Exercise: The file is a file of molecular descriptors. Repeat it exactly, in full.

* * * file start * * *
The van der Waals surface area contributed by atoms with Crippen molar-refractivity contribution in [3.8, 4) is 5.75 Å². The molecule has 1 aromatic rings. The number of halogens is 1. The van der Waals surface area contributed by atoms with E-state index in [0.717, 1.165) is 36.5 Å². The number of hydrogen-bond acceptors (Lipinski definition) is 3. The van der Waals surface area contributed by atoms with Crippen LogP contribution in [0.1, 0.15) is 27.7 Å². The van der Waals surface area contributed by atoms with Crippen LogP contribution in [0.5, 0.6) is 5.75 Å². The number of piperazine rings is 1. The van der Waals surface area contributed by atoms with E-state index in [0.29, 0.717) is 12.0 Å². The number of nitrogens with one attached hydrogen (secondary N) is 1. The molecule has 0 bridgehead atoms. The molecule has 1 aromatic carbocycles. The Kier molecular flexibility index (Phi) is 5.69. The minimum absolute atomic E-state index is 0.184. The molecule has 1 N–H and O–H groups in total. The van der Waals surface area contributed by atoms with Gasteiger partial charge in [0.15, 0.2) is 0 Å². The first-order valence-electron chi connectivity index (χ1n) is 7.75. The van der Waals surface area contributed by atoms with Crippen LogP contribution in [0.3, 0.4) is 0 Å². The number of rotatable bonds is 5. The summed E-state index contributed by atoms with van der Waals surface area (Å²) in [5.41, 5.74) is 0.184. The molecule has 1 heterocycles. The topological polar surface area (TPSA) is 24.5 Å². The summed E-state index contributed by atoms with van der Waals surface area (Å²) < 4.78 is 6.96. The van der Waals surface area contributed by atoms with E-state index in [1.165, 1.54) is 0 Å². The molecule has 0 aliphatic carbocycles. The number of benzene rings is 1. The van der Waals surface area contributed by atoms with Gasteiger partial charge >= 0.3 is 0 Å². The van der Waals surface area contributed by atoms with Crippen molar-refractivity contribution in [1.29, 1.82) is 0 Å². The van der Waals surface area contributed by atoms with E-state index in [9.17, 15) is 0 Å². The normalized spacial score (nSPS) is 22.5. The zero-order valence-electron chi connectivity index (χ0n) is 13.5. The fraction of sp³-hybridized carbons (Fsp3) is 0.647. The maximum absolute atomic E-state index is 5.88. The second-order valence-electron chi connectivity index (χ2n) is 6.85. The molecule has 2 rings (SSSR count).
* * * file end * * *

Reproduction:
The van der Waals surface area contributed by atoms with Crippen molar-refractivity contribution in [3.8, 4) is 5.75 Å². The molecule has 1 aromatic rings. The number of halogens is 1. The van der Waals surface area contributed by atoms with E-state index in [0.717, 1.165) is 36.5 Å². The number of hydrogen-bond acceptors (Lipinski definition) is 3. The van der Waals surface area contributed by atoms with Crippen LogP contribution in [0.1, 0.15) is 27.7 Å². The van der Waals surface area contributed by atoms with Crippen LogP contribution in [0.5, 0.6) is 5.75 Å². The number of piperazine rings is 1. The van der Waals surface area contributed by atoms with E-state index in [0.29, 0.717) is 12.0 Å². The number of nitrogens with one attached hydrogen (secondary N) is 1. The molecule has 0 bridgehead atoms. The molecule has 1 aromatic carbocycles. The Kier molecular flexibility index (Phi) is 5.69. The minimum absolute atomic E-state index is 0.184. The molecule has 1 N–H and O–H groups in total. The van der Waals surface area contributed by atoms with Gasteiger partial charge in [0.15, 0.2) is 0 Å². The first-order valence-electron chi connectivity index (χ1n) is 7.75. The van der Waals surface area contributed by atoms with Crippen LogP contribution in [0.3, 0.4) is 0 Å². The number of rotatable bonds is 5. The summed E-state index contributed by atoms with van der Waals surface area (Å²) in [5.41, 5.74) is 0.184. The molecule has 1 heterocycles. The topological polar surface area (TPSA) is 24.5 Å². The summed E-state index contributed by atoms with van der Waals surface area (Å²) < 4.78 is 6.96. The van der Waals surface area contributed by atoms with E-state index in [1.165, 1.54) is 0 Å². The molecule has 0 aliphatic carbocycles. The number of benzene rings is 1. The van der Waals surface area contributed by atoms with Gasteiger partial charge >= 0.3 is 0 Å². The van der Waals surface area contributed by atoms with Crippen molar-refractivity contribution in [1.29, 1.82) is 0 Å². The van der Waals surface area contributed by atoms with E-state index in [9.17, 15) is 0 Å². The normalized spacial score (nSPS) is 22.5. The zero-order valence-electron chi connectivity index (χ0n) is 13.5. The fraction of sp³-hybridized carbons (Fsp3) is 0.647. The maximum absolute atomic E-state index is 5.88. The second-order valence-electron chi connectivity index (χ2n) is 6.85. The molecule has 2 rings (SSSR count).